U.W.'s condition. (PI. Br. 10-12.) For example, she
states that she raised U.W.'s semi-monthly behavioral
therapy sessions but that the ALJ did not request any updated
records. (R. at 11.) She also claims that the ALJ failed to
explain any of the six domains that would be used to
establish disability or what Ms. Whetstone had to prove under
each. (Id.) She argues that these actions fail to
live up to the "special duty owed to pro se
claimants." (Id.) The Government counters that
the ALJ adequately asked Ms. Whetstone about what evidence
should be admitted into the record (R. 6-7); that, in line
with the Commissioner's regulations, the ALJ considered a
fully developed record that included questioning about
U.W.'s medical diagnosis, his medical providers, his
treatment, his behavior and academic performance in school,
and his behavior at home (among other things) (R. 8); and
that, assuming there was any new evidence that was missing
from the proceeding, Ms. Whetstone had the opportunity to
present that evidence to the Appeals Council or to this
Court, as she has been represented by counsel since the
determination by the ALJ. (R. 7.)
this is a close case, it does involve the welfare of a child
who cannot speak for himself. I will find that Ms. Whetstone
has met her burden of establishing tiiat die ALJ failed to
fully develop the record and that this failure caused
prejudice to U.W. Shinseki, 556 U.S. at 409. The
hearing lasted less than twenty minutes (and a significant
amount of that time was occupied by the ALJ's careful
colloquy regarding waiver of an attorney). (R. 35, 60). At
several points, Ms. Whetstone provided new information or
evidence of U.W.'s disability, information that suggested
avenues of inquiry or the need for more evidence. First, Ms.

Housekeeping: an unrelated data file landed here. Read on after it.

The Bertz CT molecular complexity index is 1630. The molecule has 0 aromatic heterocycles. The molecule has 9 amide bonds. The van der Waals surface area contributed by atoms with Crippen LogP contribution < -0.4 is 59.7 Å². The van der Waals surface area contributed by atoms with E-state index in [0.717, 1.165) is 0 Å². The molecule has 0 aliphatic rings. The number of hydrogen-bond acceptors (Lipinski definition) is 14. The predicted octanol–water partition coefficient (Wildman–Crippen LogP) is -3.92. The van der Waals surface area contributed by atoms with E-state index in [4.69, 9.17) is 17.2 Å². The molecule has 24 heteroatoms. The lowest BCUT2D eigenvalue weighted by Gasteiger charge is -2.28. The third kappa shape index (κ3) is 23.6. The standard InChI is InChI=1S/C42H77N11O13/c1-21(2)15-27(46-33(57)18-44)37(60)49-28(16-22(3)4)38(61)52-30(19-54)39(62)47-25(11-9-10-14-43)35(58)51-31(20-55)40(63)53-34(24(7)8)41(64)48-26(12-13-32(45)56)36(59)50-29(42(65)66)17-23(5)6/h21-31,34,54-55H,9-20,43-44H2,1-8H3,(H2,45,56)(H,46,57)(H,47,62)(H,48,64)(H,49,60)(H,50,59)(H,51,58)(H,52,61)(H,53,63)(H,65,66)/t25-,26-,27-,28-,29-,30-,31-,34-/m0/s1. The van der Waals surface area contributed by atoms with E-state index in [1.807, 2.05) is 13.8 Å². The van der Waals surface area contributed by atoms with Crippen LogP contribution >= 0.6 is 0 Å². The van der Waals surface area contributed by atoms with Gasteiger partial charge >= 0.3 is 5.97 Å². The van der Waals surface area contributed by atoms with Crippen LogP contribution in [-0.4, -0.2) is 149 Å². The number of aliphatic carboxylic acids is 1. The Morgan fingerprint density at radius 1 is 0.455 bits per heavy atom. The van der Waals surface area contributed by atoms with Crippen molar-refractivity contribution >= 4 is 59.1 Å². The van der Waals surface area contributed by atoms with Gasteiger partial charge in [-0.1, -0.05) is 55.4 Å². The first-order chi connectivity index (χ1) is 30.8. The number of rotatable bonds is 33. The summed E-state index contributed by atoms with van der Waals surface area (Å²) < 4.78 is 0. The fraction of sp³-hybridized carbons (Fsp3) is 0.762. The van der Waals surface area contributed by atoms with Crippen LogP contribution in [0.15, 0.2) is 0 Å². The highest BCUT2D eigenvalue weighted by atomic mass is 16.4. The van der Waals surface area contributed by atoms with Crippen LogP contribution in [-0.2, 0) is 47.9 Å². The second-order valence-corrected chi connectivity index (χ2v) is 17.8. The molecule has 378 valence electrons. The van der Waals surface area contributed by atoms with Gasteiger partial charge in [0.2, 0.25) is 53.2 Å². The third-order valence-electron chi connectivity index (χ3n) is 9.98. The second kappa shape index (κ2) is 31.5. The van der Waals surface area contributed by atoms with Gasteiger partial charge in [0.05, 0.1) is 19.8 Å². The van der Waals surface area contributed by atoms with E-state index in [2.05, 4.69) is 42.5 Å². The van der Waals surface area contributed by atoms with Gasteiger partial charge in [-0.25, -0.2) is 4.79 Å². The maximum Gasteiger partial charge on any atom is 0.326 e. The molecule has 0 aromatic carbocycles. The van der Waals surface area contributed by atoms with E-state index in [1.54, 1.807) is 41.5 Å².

Whetstone pointed out that U.W. had been suspended for a day
and was threatened with other potential suspensions. (R. 45.)
The ALJ did not get into the specifics of the particular
incident that led to the suspension, only asking if it was
"behavioral" or "academic."
(Id.) The ALJ then mentioned that the records
regarding his academic performance were "a little bit
old, " but did not seek an update. (Id.) In
following up on U.W.'s academic development, The ALJ
simply asked "Is [his grade level] the same? He's
functioning, performing on the grade level?" and
"Like reading and writing and math?" and received
the responses "Yeah" and "Yes, mm-hmm."
(Id.) Similarly, while discussing U.W.'s
behavioral therapy treatment, the ALJ asked Ms. Whetstone
about the behaviors she witnessed from U.W. while on
medication. (R. 48.) Rather than get a specific description
of these behaviors, the ALJ accepted Ms. Whetstone's
minimal affirmative response that there was a difference, and
moved on. (Id.)
went further into U.W.'s behavior while at school, it was
mentioned that U.W. received his support in-classroom with an
accompanying teacher (as opposed to being pulled out and
placed in a separate classroom). (R. 52.) Ms. Whetstone
explained that this teacher "come[s] in and sit[s] with
[U.W.] during a certain period of time of the class."
[Id.) The ALJ did not seek a questionnaire or any
other form of evidence from this teacher, nor did she ask Ms.
Whetstone about any of this teacher's other observations.
In the accompanying decision, the ALJ relied on statements
made by Ms. Whetstone to doctors in their evaluations and
later assigned little weight to the main teacher's
testimony, reasoning that it was not supported by other
evidence, including Ms. Whetstone's testimony. (R. 20,
27.) While the statements of a special education teacher may
not be conclusive on the subject of whether U.W. has a
disability, the ALJ did conclude from the record that
"his teachers have noted improvement as well" and
"the claimant's mother's testimony and
allegations [to be] not fully credible, " despite Ms.
Whetstone suggesting that he was still having issues at
school and in the classroom (e.g., throwing things when
frustrated). (R. 27, 53.) Similarly, there was some confusion
over whether the school did not think it was necessary for
U.W. to have an Individualized Education Plan (IEP) or
whether that service was simply unavailable at the ...